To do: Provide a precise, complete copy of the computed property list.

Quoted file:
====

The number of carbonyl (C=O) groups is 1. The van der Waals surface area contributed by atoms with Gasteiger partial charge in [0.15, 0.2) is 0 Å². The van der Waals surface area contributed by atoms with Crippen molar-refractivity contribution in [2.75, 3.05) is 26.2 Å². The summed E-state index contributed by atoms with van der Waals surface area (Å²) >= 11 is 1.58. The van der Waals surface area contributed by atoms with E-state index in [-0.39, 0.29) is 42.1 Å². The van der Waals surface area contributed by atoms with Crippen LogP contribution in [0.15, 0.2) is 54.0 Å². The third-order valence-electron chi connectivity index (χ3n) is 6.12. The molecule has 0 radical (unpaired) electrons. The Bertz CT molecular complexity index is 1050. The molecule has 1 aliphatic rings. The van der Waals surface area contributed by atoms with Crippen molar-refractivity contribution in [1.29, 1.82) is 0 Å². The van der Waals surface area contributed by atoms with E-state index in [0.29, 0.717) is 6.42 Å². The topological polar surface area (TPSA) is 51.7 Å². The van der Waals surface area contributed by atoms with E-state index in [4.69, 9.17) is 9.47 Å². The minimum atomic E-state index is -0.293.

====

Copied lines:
The number of carbonyl (C=O) groups is 1. The van der Waals surface area contributed by atoms with Gasteiger partial charge in [0.15, 0.2) is 0 Å². The van der Waals surface area contributed by atoms with Crippen molar-refractivity contribution in [2.75, 3.05) is 26.2 Å². The summed E-state index contributed by atoms with van der Waals surface area (Å²) >= 11 is 1.58. The van der Waals surface area contributed by atoms with E-state index in [-0.39, 0.29) is 42.1 Å². The van der Waals surface area contributed by atoms with Crippen LogP contribution in [0.15, 0.2) is 54.0 Å². The third-order valence-electron chi connectivity index (χ3n) is 6.12. The molecule has 0 radical (unpaired) electrons. The Bertz CT molecular complexity index is 1050. The molecule has 1 aliphatic rings. The van der Waals surface area contributed by atoms with Crippen molar-refractivity contribution in [1.29, 1.82) is 0 Å². The van der Waals surface area contributed by atoms with E-state index in [0.29, 0.717) is 6.42 Å². The topological polar surface area (TPSA) is 51.7 Å². The van der Waals surface area contributed by atoms with E-state index in [4.69, 9.17) is 9.47 Å². The minimum atomic E-state index is -0.293.